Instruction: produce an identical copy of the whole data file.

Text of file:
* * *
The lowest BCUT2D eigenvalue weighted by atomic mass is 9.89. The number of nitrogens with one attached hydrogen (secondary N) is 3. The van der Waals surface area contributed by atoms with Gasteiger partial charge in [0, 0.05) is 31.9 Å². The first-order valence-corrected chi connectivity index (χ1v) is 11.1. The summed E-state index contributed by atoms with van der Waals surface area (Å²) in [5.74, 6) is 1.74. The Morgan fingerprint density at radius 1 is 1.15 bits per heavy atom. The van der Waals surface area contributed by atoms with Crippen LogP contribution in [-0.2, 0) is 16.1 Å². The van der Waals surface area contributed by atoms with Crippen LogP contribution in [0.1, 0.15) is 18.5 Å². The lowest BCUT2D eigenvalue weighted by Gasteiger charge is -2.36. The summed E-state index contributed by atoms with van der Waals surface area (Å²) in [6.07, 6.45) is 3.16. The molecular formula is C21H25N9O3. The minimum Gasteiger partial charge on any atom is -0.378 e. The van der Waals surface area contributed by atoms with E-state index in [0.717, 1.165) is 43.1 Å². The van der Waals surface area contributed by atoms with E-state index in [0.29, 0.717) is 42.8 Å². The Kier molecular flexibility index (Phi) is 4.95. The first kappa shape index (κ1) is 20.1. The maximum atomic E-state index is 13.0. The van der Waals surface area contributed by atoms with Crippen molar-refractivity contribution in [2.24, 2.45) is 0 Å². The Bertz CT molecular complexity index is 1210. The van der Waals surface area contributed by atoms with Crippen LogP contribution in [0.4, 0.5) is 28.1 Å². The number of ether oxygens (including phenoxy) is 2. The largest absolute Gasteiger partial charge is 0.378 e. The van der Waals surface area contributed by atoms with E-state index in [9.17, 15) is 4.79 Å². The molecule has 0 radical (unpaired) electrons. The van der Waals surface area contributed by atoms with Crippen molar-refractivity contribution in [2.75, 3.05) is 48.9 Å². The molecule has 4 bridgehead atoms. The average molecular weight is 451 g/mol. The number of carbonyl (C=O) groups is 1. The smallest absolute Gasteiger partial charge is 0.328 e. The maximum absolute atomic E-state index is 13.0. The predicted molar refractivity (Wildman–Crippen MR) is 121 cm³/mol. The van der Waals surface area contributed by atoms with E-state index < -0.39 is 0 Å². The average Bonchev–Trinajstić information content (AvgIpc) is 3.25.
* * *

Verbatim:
The lowest BCUT2D eigenvalue weighted by atomic mass is 9.89. The number of nitrogens with one attached hydrogen (secondary N) is 3. The van der Waals surface area contributed by atoms with Gasteiger partial charge in [0, 0.05) is 31.9 Å². The first-order valence-corrected chi connectivity index (χ1v) is 11.1. The summed E-state index contributed by atoms with van der Waals surface area (Å²) in [5.74, 6) is 1.74. The Morgan fingerprint density at radius 1 is 1.15 bits per heavy atom. The van der Waals surface area contributed by atoms with Crippen LogP contribution in [-0.2, 0) is 16.1 Å². The van der Waals surface area contributed by atoms with Crippen LogP contribution in [0.1, 0.15) is 18.5 Å². The lowest BCUT2D eigenvalue weighted by Gasteiger charge is -2.36. The summed E-state index contributed by atoms with van der Waals surface area (Å²) in [6.07, 6.45) is 3.16. The molecular formula is C21H25N9O3. The minimum Gasteiger partial charge on any atom is -0.378 e. The van der Waals surface area contributed by atoms with E-state index in [0.717, 1.165) is 43.1 Å². The van der Waals surface area contributed by atoms with E-state index in [0.29, 0.717) is 42.8 Å². The Kier molecular flexibility index (Phi) is 4.95. The first kappa shape index (κ1) is 20.1. The maximum atomic E-state index is 13.0. The van der Waals surface area contributed by atoms with Crippen molar-refractivity contribution in [2.24, 2.45) is 0 Å². The Bertz CT molecular complexity index is 1210. The van der Waals surface area contributed by atoms with Crippen LogP contribution in [0.4, 0.5) is 28.1 Å². The number of ether oxygens (including phenoxy) is 2. The largest absolute Gasteiger partial charge is 0.378 e. The van der Waals surface area contributed by atoms with E-state index in [9.17, 15) is 4.79 Å². The molecule has 0 radical (unpaired) electrons. The van der Waals surface area contributed by atoms with Crippen molar-refractivity contribution in [2.75, 3.05) is 48.9 Å². The molecule has 4 bridgehead atoms. The average molecular weight is 451 g/mol. The number of carbonyl (C=O) groups is 1. The smallest absolute Gasteiger partial charge is 0.328 e. The maximum absolute atomic E-state index is 13.0. The predicted molar refractivity (Wildman–Crippen MR) is 121 cm³/mol. The van der Waals surface area contributed by atoms with E-state index < -0.39 is 0 Å². The average Bonchev–Trinajstić information content (AvgIpc) is 3.25.